Age and Experiences
by Robert Duddle
BookVenture Publishing LLC

I will only live in your thoughts so please
Think of me."

The author began writing poems in his eighties after the death of his wife of fifty-six years. He has continued to put that latent talent to use in creating a fine collection of poems. Being an octogenarian has given Duddle the privilege and responsibility to write with authority on both age and experience. This English author was born in 1931 between two great wars that cost the world, and especially the British, deeply in lives lost. Therefore, it is not surprising that traumatic and needless death becomes one of the important themes in this book.

Duddle mourns the loss of his dear wife and life companion to cancer in his maiden poem, “Here Still.” Unashamed to declare that ‘tears may run down” his face, these now represent more joy than sorrow. Elsewhere in the book, he accosts any remaining apathetic readers with a poetic glimpse of “Tyne Cot” in Belgian, the largest British war burial site in the world. Tyne Cot Memorial commemorates soldiers of the United Kingdom and New Zealand who died during World War I in the “mud of Passchendaele” as allied forces fought soldiers of the German Empire.

As a man in his eighties, the author understandably mourns lost youth. In “The Watch” he cleverly applies anthropomorphism so readers can appreciate the embarrassment of being a broken watch, one that still looks fine but only tells the right time twice a day. A more positive response to aging is to consider the importance of life experiences, such as travel. In “To Petra” he writes of his fear of travel but ends up venturing to visit the hidden rock city in a mountainous region of Jordan. Even at Petra, his focus stops at the wall carvings and tombs of the dead.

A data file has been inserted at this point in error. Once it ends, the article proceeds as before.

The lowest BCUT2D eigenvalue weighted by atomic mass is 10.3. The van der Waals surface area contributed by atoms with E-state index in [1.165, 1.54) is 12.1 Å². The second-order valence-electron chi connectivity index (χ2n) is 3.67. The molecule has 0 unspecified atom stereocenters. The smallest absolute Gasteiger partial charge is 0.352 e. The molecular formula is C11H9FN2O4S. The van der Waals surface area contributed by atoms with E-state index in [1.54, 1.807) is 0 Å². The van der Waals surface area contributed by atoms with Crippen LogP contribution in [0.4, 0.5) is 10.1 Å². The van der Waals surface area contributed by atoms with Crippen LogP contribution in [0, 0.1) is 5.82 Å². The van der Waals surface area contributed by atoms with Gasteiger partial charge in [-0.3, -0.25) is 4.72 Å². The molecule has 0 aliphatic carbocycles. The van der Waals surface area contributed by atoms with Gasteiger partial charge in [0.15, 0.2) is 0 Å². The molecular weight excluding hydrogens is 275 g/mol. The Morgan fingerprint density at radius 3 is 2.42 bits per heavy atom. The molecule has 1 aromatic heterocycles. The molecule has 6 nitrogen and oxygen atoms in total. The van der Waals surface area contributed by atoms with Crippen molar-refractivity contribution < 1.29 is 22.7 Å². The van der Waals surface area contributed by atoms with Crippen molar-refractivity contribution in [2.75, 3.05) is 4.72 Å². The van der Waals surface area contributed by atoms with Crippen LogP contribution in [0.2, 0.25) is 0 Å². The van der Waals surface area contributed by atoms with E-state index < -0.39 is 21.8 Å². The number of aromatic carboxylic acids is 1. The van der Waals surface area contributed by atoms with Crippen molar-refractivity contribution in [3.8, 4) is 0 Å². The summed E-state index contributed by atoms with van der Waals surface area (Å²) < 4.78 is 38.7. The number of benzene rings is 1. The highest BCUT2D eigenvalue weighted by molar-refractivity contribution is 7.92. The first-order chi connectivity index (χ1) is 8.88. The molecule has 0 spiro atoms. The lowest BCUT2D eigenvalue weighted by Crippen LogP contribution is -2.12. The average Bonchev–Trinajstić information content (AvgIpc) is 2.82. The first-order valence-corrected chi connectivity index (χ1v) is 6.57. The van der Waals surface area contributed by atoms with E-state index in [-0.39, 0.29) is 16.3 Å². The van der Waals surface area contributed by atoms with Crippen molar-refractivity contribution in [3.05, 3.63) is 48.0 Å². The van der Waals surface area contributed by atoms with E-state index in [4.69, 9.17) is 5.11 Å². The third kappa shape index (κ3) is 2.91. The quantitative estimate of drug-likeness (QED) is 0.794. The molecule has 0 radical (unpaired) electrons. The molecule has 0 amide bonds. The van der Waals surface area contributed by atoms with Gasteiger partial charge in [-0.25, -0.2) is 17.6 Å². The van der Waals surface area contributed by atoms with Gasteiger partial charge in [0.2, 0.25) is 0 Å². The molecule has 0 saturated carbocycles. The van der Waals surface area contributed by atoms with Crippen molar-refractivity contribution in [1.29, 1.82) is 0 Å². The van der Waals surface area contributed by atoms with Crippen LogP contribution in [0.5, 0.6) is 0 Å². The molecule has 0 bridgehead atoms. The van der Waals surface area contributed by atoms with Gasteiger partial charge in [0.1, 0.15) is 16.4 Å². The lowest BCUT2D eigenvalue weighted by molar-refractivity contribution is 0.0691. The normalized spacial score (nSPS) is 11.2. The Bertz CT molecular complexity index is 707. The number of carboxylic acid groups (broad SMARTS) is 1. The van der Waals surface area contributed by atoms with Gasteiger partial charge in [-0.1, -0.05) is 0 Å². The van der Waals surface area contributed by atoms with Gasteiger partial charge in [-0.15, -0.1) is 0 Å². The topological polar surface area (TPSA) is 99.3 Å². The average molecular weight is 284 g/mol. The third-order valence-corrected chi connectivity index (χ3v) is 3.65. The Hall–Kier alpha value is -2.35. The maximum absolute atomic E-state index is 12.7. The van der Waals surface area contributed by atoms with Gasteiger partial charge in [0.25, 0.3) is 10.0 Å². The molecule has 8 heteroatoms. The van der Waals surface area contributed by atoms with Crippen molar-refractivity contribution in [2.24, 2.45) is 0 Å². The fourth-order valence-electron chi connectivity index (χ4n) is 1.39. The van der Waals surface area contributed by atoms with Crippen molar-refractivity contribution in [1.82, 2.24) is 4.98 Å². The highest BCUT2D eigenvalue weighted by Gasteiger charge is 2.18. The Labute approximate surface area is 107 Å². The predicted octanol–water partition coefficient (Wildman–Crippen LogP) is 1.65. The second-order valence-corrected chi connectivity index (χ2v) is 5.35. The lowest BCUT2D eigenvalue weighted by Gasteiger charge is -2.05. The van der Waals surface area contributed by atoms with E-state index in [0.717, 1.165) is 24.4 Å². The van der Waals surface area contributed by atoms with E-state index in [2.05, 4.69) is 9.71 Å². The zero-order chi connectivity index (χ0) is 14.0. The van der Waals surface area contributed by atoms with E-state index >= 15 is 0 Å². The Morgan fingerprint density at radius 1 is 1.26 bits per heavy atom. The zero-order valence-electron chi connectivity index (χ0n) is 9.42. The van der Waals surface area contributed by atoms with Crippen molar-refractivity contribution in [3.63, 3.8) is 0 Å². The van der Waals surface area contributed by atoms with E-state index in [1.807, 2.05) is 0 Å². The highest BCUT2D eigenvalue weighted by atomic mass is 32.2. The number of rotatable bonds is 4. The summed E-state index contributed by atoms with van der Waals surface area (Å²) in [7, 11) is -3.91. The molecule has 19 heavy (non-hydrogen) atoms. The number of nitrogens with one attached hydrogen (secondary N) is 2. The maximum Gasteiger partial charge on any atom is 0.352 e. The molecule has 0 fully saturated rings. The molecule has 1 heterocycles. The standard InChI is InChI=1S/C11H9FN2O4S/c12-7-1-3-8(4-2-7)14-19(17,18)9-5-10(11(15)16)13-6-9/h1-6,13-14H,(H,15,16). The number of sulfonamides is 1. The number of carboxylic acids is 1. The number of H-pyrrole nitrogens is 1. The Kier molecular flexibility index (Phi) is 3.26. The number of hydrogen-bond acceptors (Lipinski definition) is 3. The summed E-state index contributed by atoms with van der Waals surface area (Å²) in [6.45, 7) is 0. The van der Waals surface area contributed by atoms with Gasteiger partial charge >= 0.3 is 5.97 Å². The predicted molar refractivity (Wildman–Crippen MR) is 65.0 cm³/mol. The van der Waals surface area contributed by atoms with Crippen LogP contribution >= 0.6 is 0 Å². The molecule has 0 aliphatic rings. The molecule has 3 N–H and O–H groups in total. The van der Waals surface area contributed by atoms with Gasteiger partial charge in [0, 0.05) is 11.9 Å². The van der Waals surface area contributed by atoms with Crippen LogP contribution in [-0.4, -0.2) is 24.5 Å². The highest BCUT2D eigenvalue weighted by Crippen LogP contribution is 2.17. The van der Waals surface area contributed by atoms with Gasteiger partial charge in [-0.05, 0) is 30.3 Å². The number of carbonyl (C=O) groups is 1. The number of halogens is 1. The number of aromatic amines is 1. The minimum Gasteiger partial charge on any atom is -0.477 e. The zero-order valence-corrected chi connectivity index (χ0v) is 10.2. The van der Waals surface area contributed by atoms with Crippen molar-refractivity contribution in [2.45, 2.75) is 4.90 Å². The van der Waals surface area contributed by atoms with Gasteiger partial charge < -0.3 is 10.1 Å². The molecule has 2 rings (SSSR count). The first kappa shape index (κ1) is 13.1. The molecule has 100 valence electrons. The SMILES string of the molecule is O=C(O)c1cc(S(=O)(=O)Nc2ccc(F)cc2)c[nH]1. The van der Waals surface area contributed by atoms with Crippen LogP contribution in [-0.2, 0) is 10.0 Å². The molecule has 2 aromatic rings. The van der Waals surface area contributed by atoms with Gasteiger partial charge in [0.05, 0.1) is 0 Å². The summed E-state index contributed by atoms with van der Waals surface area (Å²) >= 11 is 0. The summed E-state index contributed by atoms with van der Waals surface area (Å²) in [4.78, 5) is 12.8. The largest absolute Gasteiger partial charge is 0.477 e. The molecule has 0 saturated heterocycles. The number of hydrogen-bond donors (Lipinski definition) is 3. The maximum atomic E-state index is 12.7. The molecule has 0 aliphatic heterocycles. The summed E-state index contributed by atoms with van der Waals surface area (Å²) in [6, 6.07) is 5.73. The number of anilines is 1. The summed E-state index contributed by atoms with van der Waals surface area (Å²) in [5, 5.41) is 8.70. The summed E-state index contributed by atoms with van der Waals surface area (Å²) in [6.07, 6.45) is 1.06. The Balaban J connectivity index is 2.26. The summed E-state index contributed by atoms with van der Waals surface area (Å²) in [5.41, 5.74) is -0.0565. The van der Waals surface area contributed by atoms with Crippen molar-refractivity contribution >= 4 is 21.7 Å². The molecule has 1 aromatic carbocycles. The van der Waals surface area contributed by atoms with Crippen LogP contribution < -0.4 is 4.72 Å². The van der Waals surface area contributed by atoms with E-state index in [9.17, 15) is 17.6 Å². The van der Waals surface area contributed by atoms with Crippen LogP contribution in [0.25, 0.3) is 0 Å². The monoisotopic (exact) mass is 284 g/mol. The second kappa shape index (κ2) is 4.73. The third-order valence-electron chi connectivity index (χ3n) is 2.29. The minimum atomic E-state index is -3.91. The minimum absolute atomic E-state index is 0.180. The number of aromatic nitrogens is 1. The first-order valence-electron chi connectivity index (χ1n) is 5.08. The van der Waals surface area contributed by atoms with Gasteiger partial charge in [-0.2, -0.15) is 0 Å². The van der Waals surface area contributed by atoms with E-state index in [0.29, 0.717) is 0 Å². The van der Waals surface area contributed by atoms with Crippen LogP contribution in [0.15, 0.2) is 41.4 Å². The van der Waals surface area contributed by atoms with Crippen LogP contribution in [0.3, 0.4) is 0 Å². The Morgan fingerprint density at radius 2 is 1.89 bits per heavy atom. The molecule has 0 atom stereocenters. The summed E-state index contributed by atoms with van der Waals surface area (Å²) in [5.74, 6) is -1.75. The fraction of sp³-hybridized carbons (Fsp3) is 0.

A must-read poem in this book is titled “Ninth of August.” Using wordplay, the author tricks a casual reader into believing he writes of the 911 tragedy. Duddle notices a lad who was about his same age at the time of the event. With heartfelt thanks, the author demonstrates understanding as a healing component of age and experience.

This book falls into the new genre of poetry as memoir; it uses poetic glimpses, rather than prose, to capture and relate important events about an author’s life. This fresh approach combined with the author’s inclination to share his life story with others has produced a short but captivating volume. A great advantage of age is the ability to analyze everything, from personal dreams to world happenings, on the basis of what has gone before. That historicity is lightened when accompanied by a knack for viewing life with humor, hope, and the occasional use of wordplay and anthropomorphism.

A background in electrical engineering motivates this promising poet to approach each poem with attention to detail as well as passion. Duddle’s focused threads and singular viewpoint can only be enhanced by technical expertise acquired through the additional practice of his craft. The seventy-page book is laid out with an empty page after each poem, and these blank pages almost beg for more reminisces from the pen of this talented octogenarian.

Return to USR Home